Logically, FranklyThe Home of Galerie 54
From a seemingly infinite spiral staircase to a mirrored hallway, elements of cubism and surrealism appear amongst the interiors.
Entering the 77-metre long rue Mallet-Stevens in Paris’s 16th arrondissement feels like walking onto a film set. Six expansive villas make up the quiet street, their layered volumes and geometric planes playing with optical illusion and giving an exaggerated sense of depth. The eponymous architect behind it carved out his own style of modernism, taking cues from cinema and embracing a variety of avant-garde vocabularies of the time, including cubism and surrealism. The influence of the latter is particularly evident in his set designs for Marcel L’Herbier’s L’Inhumaine, and Les Mystères du Château du Dé by Man Ray; his use of mise-en-scene techniques even inspired directors Greta Garbo and Chantel Akerman. “For Mallet-Stevens, the street is characterised by the ‘harmony of greenery and calm architectural lines’,” says Eric Touchalmeau, founder of Galerie 54, and the occupant of 10 rue Mallet-Stevens. “But I believe it exudes a very special atmosphere that certainly qualifies as surrealist.”
Also known as Hôtel Martel, Touchalmeau’s property is the most faithfully preserved of all the villas on rue Mallet-Stevens. A complex of large workshops on two levels and three self-contained apartments, it was originally built for sculptors Jean and Joel Martel, with whom Mallet-Stevens had collaborated on several projects. The building’s distinctive interior architecture, a fluid puzzle of high ceilings, large windows and mezzanine levels, was designed to accommodate the needs of their art practice. When Touchalmeau acquired the building in 2007, its subtly theatrical spaces already displayed great attention to craftsmanship. Having completed his own intensive restoration, he now lives in Jean Martel’s former apartment, and the brothers’ studio space is home to Galerie 54’s antique furniture collection.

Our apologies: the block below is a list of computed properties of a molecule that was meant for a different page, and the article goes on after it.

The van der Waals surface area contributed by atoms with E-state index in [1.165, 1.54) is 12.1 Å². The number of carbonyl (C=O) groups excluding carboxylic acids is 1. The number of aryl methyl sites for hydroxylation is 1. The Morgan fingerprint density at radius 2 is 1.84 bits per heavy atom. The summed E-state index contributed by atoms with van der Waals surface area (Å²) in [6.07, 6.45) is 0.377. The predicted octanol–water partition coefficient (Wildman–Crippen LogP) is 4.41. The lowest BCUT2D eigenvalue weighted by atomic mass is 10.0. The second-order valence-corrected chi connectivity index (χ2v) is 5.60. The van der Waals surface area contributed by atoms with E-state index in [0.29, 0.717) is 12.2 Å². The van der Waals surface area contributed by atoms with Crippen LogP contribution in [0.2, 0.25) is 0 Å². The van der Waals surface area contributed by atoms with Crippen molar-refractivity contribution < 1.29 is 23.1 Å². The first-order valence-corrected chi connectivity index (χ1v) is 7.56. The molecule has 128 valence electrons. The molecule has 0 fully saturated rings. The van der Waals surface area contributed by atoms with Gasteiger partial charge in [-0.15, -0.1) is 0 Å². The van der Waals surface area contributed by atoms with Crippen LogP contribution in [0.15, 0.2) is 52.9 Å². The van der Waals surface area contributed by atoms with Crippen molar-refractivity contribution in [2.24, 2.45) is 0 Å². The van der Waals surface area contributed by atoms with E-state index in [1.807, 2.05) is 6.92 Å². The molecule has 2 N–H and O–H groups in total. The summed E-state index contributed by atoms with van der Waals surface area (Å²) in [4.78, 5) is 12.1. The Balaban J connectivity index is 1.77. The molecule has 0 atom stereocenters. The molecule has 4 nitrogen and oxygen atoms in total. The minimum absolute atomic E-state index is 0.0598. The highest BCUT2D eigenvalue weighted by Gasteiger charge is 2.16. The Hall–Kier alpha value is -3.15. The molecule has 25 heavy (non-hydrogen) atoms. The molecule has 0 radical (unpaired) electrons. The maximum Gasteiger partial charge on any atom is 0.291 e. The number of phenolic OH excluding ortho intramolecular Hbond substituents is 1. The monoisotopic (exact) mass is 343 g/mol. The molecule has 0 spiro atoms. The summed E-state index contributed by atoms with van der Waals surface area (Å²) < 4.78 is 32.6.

The rooms are populated with the work of the Martel brothers, Mallet-Stevens himself, and some of his now illustrious, but at the time lesser-known contemporaries. The Martels’ 1929 plaster sculpture La Trinité stands alongside their Trophée ‘Le Challenge des Hesperides’, which they designed for a self-propelled canoe race in the 1930s. Two cubist planters by Jean Burkhalter decorate Touchalmeau’s apartment, and two rare Mallet-Stevens garden chairs sit on the terrace. Jean Prouvé was the metalsmith behind much of the original hardware, including the polished stainless steel handles on the sliding doors to the terrace, and the convex door of the ‘Studio-Bar’, designed by Charlotte Perriand and now part of the Centre Pompidou collection. Mallet-Stevens described the plethora of talented designers he assembled for the rue Mallet-Stevens project as ‘architects rather than decorators’, continuing, ‘their designs do not aim at making a room pleasant, or adding ornament, rather, they compose logically, frankly; instead of prettifying, they build.’
From a seemingly infinite spiral staircase to a mirrored hallway, elements of cubism and surrealism appear amongst the interiors. The silver-lacquered metal doors of the main entrance open to reveal a polyhedreal cubist mirror designed by the Martel brothers. “The set of mirrors in the staircase – one fixed to the ground and the other to the ceiling – gives the illusion of a bottomless well,” says Touchalmeau. “The space transcends the past, present and future.”